In the end, we got to implement a highly scalable near realtime Change Data Replication service that "works" and deployed to production in a matter of few days!

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Khauth György
Khauth György
CTO at SalesAutopilot Kft. · | 11 upvotes · 94.8K views
atSalesAutopilot Kft.SalesAutopilot Kft.
AWS CodePipeline
AWS CodePipeline
Jenkins
Jenkins
Docker
Docker
vuex
vuex
Vuetify
Vuetify
Vue.js
Vue.js
jQuery UI
jQuery UI
Redis
Redis
MongoDB
MongoDB
MySQL
MySQL
Amazon Route 53
Amazon Route 53
Amazon CloudFront
Amazon CloudFront
Amazon SNS
Amazon SNS
Amazon CloudWatch
Amazon CloudWatch
GitHub
GitHub

I'm the CTO of a marketing automation SaaS. Because of the continuously increasing load we moved to the AWSCloud. We are using more and more features of AWS: Amazon CloudWatch, Amazon SNS, Amazon CloudFront, Amazon Route 53 and so on.

Our main Database is MySQL but for the hundreds of GB document data we use MongoDB more and more. We started to use Redis for cache and other time sensitive operations.

On the front-end we use jQuery UI + Smarty but now we refactor our app to use Vue.js with Vuetify. Because our app is relatively complex we need to use vuex as well.

On the development side we use GitHub as our main repo, Docker for local and server environment and Jenkins and AWS CodePipeline for Continuous Integration.

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Jeyabalaji Subramanian
Jeyabalaji Subramanian
CTO at FundsCorner · | 12 upvotes · 21.1K views
atFundsCornerFundsCorner
MongoDB Atlas
MongoDB Atlas
MongoDB
MongoDB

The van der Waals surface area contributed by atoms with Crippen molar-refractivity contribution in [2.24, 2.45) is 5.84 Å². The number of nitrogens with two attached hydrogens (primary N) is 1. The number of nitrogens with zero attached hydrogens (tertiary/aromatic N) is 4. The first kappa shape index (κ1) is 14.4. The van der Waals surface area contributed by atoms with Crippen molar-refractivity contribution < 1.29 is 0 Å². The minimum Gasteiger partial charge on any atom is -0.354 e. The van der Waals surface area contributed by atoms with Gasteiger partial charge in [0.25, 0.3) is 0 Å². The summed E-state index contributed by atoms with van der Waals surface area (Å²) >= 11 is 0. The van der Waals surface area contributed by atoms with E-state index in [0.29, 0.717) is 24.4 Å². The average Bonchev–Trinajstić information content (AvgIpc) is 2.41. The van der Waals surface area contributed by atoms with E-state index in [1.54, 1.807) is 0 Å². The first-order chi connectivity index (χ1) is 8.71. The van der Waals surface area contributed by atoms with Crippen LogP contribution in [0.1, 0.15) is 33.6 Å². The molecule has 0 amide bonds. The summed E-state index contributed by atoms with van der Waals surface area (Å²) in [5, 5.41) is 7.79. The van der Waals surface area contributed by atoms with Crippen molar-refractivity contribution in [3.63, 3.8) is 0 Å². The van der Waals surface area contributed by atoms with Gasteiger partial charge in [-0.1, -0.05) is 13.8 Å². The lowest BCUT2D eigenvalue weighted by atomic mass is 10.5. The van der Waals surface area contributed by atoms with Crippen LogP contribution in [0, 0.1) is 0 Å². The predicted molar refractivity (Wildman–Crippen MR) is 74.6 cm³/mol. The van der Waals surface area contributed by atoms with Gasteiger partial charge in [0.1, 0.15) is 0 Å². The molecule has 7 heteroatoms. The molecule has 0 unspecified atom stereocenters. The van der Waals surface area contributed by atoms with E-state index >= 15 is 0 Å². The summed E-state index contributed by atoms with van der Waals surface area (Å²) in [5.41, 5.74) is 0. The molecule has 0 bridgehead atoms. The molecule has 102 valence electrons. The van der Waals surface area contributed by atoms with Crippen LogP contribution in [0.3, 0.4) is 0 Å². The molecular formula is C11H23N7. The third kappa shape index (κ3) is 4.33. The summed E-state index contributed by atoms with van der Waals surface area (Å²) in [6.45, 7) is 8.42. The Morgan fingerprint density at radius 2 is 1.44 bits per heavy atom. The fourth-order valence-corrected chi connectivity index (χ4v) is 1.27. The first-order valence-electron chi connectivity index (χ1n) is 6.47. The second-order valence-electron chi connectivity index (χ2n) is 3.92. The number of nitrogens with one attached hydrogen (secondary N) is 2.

PostgreSQL
PostgreSQL

Database is at the heart of any technology stack. It is no wonder we spend a lot of time choosing the right database before we dive deep into product building.

When we were faced with the question of what database to choose, we set the following criteria: The database must (1) Have a very high transaction throughput. We wanted to err on the side of "reads" but not on the "writes". (2) be flexible. I.e. be adaptive enough to take - in data variations. Since we are an early-stage start-up, not everything is set in stone. (3) Fast & easy to work with (4) Cloud Native. We did not want to spend our time in "ANY" infrastructure management.

Based on the above, we picked PostgreSQL and MongoDB for evaluation. We tried a few iterations on hardening the data model with PostgreSQL, but realised that we can move much faster by loosely defining the schema (with just a few fundamental principles intact).

Thus we switched to MongoDB. Before diving in, we validated a few core principles such as: (1) Transaction guarantee. Until 3.6, MongoDB supports Transaction guarantee at Document level. From 4.0 onwards, you can achieve transaction guarantee across multiple documents.

(2) Primary Keys & Indexing: Like any RDBMS, MongoDB supports unique keys & indexes to ensure data integrity & search ability

(3) Ability to join data across data sets: MongoDB offers a super-rich aggregate framework that enables one to filter and group data